I’m pretty sure there was a copy of this in the house at some time, and it was not of my doing. But I recall finding this hilarious at first — and would have dropped to gritted toleration of it much like (as MichaelH puts it) a repeated Monty Python sketch off an LP, within days.

    Unlike Tom, though I was a Who fan, I could barely comprehend that ST:TNG was actually happening – it seemed impossible that there could be NEW star trek. They were bringing something extinct back to life. It turned out very disappointing of course, and then college got in the way, which turned out to be a blessing. While studying to be a teacher in spring 92, my landlady was an advanced and stereotypical ST:TNG fan — I recall her going to a convention to the US for the weekend and came back covered in Federation badges. My weekends were filled with marking, gin and watching her VHSs of the stuff I’d missed.

    awful song – i bet they get a ton of usage payments from being used in compilation videos for fans tho.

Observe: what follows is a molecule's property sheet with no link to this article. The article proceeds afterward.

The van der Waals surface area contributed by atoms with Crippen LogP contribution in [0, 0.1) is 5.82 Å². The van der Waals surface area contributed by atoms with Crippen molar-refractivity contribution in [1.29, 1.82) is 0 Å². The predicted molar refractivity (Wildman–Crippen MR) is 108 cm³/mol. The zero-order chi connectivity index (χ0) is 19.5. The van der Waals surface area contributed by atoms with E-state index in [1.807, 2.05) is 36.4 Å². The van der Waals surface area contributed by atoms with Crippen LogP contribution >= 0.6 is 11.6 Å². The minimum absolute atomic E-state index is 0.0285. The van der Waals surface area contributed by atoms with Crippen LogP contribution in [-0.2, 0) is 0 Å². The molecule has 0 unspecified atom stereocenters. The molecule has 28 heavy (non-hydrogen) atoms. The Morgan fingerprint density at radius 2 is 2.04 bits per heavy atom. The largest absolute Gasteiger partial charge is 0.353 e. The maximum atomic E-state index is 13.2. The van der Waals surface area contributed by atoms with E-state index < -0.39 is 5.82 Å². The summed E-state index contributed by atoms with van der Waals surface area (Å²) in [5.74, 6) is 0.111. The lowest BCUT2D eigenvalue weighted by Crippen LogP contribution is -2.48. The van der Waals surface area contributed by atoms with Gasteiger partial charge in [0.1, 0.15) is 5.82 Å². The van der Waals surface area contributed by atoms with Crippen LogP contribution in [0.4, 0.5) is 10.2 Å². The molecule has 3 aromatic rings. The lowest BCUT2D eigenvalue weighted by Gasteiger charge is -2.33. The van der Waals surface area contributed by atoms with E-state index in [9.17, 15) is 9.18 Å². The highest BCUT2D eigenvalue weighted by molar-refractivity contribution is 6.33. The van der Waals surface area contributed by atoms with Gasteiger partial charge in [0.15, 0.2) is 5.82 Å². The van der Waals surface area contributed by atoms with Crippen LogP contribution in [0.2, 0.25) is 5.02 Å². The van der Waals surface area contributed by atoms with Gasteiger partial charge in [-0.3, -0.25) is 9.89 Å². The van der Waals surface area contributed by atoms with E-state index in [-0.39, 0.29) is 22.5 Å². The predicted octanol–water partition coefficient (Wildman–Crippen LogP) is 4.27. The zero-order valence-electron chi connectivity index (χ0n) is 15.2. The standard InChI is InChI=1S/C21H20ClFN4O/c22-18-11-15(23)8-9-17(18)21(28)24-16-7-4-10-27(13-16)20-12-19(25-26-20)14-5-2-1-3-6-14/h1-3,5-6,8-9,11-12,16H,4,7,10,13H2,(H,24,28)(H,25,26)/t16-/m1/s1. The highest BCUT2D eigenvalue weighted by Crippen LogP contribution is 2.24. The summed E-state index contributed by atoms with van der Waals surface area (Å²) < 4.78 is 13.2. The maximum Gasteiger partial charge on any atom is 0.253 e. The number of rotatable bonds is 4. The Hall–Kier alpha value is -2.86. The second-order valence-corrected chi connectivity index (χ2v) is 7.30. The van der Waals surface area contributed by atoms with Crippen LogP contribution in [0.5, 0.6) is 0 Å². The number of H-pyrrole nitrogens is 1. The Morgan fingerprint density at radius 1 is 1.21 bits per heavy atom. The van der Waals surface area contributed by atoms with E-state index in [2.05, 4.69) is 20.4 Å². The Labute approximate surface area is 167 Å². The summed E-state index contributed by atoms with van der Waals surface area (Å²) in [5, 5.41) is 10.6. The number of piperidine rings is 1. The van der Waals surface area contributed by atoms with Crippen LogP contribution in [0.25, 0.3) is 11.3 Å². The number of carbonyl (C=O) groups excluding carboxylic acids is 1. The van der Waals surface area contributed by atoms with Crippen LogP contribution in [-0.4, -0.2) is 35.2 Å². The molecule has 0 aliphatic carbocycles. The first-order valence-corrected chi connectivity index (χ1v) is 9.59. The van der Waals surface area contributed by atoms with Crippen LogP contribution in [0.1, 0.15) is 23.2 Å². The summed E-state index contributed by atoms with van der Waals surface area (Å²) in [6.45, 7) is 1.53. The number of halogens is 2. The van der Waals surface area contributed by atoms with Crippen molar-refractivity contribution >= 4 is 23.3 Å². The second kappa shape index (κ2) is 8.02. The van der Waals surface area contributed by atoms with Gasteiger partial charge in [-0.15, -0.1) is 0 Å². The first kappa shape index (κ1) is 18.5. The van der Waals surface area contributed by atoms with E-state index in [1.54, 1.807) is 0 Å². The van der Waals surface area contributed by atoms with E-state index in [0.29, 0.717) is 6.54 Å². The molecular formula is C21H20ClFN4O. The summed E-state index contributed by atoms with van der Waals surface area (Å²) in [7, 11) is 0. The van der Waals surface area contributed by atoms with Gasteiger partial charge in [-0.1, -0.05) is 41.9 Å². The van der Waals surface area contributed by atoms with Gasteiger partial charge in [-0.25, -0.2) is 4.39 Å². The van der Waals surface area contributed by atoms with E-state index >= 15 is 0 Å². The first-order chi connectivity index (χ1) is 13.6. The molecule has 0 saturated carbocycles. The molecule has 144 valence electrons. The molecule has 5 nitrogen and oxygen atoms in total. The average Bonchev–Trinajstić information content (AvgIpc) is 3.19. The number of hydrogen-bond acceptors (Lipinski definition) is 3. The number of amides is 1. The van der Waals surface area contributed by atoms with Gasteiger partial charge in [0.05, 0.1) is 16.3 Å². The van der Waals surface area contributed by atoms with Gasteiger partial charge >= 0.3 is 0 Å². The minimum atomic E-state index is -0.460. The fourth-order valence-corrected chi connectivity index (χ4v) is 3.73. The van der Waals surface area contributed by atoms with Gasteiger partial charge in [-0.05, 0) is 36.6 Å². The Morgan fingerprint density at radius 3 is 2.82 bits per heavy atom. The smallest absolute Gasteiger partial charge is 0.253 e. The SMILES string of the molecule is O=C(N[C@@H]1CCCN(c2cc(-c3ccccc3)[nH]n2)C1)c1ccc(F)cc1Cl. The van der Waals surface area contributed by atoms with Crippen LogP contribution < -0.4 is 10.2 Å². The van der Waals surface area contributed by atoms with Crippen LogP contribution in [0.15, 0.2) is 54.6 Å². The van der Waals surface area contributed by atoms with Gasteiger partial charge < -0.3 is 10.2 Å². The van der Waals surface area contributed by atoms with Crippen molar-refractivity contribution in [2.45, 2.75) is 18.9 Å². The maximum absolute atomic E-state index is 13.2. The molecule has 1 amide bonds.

29. 29
    swanstep on 15 Mar 2010 #

    So, what’s the final, ghostly, white, space-head image in the video? Is that (spitting image) Reagan with Mickey Mouse ears?

    If it is then, notwithstanding the overall shittiness of the vid., I’d say it does finally get somewhere (perhaps matching the slight uptick in the music at the very end).

    Approached from a slightly different angle, while the song does indeed use even-at-the-time shop-worn Star Trek one-liners, some of those one-liners – ‘ya canna break the laws of physics’ (always said just before something supposedly truly exceptional happens), and ‘we come in peace, shoot to kill’- do code up attitudes that Americans particularly on the right have: that America is (i) an exception to every rule, and that (ii) it is uniquely, even supernaturally a force for good and peace in the world, hence that all of the shooting to kill it regularly does is never less than fundamentally innocent/well-intended/justified etc..